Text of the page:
The former Chair of Harvard University’s Chemistry and Chemical Biology Department was charged today in a superseding indictment with tax offenses for failing to report income he received from Wuhan University of Technology (WUT) in Wuhan, China.
Dr. Charles Lieber, 61, was indicted by a federal grand jury in Boston on two counts of making and subscribing a false income tax return and two counts of failing to file reports of foreign bank and financial accounts (FBAR) with the Internal Revenue Service (IRS). In June 2020, Lieber was indicted on two counts of making false statements to federal authorities. Lieber was arrested on Jan. 28, 2020.
The superseding indictment alleges that Lieber served as the Principal Investigator of the Lieber Research Group at Harvard University, which received more than $15 million in federal research grants between 2008 and 2019. Unbeknownst to his employer, Harvard University, Lieber allegedly became a “Strategic Scientist” at WUT and, later, a contractual participant in China’s Thousand Talents Plan from at least 2012 through 2015. China’s Thousand Talents Plan is one of the most prominent Chinese talent recruitment plans designed to attract, recruit and cultivate high-level scientific talent in furtherance of China’s scientific development, economic prosperity and national security.
Under the terms of Lieber’s three-year Thousand Talents contract, WUT allegedly paid Lieber a salary of up to $50,000 per month, living expenses of up to $150,000 and awarded him more than $1.5 million to establish a research lab at WUT. It is alleged that in 2018 and 2019, Lieber lied to federal authorities about his involvement in the Thousand Talents Plan and his affiliation with WUT.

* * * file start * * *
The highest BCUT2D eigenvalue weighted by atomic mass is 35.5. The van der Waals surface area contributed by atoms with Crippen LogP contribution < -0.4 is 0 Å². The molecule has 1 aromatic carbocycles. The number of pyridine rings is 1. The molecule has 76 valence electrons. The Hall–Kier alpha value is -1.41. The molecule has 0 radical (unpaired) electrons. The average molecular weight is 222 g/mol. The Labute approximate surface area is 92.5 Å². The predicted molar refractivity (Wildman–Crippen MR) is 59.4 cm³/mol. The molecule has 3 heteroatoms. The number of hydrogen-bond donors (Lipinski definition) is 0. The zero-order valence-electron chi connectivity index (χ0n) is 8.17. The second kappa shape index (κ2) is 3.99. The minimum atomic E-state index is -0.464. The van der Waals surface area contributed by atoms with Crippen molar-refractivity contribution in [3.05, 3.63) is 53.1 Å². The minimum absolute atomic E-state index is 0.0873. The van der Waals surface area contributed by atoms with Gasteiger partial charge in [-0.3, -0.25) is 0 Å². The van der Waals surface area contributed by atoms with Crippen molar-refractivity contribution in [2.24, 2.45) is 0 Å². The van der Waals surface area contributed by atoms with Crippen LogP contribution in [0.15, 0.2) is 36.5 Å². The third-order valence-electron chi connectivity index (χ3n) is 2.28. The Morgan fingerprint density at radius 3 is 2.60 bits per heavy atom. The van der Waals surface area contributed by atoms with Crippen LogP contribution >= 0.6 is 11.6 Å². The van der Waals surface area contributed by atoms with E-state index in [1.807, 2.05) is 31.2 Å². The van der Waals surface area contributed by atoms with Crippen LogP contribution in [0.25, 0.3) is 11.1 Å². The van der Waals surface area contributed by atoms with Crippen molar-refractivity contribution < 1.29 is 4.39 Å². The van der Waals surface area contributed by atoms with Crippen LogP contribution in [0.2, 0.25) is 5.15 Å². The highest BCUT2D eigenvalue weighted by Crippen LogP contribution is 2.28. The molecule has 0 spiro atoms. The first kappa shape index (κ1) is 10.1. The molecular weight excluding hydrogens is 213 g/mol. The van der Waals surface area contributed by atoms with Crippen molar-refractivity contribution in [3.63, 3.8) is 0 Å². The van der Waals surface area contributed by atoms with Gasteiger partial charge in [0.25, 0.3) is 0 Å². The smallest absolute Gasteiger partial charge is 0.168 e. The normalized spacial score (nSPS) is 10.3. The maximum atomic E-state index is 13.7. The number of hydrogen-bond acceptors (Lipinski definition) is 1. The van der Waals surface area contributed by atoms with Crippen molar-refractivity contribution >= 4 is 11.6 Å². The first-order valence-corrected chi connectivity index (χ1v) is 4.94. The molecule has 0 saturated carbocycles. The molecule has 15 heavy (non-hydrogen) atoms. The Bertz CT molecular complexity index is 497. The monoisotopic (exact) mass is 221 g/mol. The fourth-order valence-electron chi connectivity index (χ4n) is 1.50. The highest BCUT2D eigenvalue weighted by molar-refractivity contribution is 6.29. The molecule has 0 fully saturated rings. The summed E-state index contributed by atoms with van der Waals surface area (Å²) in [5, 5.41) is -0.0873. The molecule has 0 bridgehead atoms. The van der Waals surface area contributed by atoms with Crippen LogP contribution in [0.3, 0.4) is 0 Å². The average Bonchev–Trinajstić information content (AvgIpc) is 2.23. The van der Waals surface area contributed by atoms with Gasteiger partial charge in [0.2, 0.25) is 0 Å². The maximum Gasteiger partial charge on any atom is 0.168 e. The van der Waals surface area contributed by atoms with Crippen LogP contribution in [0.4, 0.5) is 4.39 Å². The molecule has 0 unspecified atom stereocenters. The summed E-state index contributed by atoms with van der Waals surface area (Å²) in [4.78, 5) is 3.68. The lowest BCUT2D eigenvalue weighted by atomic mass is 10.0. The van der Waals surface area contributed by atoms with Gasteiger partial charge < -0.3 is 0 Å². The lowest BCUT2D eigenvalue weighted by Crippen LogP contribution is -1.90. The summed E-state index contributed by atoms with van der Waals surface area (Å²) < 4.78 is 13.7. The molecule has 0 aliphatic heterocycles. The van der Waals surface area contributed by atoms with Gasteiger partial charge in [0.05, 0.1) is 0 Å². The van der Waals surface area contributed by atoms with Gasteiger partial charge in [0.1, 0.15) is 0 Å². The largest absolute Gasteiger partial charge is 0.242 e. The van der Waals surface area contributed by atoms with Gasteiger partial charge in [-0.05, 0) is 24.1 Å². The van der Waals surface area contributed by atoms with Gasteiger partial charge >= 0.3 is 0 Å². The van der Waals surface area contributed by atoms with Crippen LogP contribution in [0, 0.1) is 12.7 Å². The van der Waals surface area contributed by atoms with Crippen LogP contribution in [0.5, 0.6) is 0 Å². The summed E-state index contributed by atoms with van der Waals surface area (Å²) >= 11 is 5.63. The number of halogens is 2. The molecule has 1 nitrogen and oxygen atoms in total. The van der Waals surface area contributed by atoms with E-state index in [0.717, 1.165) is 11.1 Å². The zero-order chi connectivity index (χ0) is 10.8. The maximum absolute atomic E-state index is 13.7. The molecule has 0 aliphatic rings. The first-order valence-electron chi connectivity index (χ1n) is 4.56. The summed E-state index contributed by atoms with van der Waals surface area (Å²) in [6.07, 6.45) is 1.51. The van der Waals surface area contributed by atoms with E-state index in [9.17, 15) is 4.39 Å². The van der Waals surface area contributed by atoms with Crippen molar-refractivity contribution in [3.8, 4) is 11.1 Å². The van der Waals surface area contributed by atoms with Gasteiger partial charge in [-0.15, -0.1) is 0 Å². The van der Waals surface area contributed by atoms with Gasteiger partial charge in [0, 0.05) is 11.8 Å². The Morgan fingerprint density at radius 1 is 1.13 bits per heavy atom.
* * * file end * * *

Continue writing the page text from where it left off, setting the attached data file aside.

According to the superseding indictment, in tax years 2013 and 2014, Lieber earned income from WUT in the form of salary and other payments made to him pursuant to the Strategic Scientist and Thousand Talents Contracts, which he did not disclose to the IRS on his federal income tax returns. The superseding indictment also alleges that Lieber, together with WUT officials, opened a bank account at a Chinese bank during a trip to Wuhan in 2012. Thereafter, between at least 2013 and 2015, WUT periodically deposited portions of Lieber’s salary into that account. U.S. taxpayers are required to report the existence of any foreign bank account that holds more than $10,000 at any time during a given year by the filing an FBAR with the IRS. Lieber allegedly failed to file FBARs for the years 2014 and 2015.
The charge of making false statements provides for a sentence of up to five years in prison, three years of supervised release and a fine of $250,000. The charge of making and subscribing false income tax returns provides for a sentence of up to three years in prison, one year of supervised release and a $100,000 fine. The charge of failing to file an FBAR provides for a sentence of up to five years in prison, three years of supervised release and a fine of $250,000. Sentences are imposed by a federal district court judge based upon the U.S. Sentencing Guidelines and other statutory factors.
Assistant Attorney General for National Security John C. Demers; U.S. Attorney Andrew E. Lelling; Joseph R. Bonavolonta, Special Agent in Charge of the Federal Bureau of Investigation, Boston Field Division; Leigh-Alistair Barzey, Special Agent in Charge of the Defense Criminal Investigative Service, Northeast Field Office; Philip Coyne, Special Agent in Charge of the U.S. Department of Health and Human Services, Office of Inspector General; and Kristina O’Connell, Special Agent in Charge of the Internal Revenue Service’s Criminal Investigations in Boston made this announcement. Assistant U.S. Attorney Jason Casey of Lelling’s National Security Unit is prosecuting this case with the assistance of Trial Attorney David Aaron of the National Security Division’s Counterintelligence and Export Control Section.
The details contained in the charging documents are allegations. The defendant is presumed innocent unless and until proven guilty beyond a reasonable doubt in a court of law.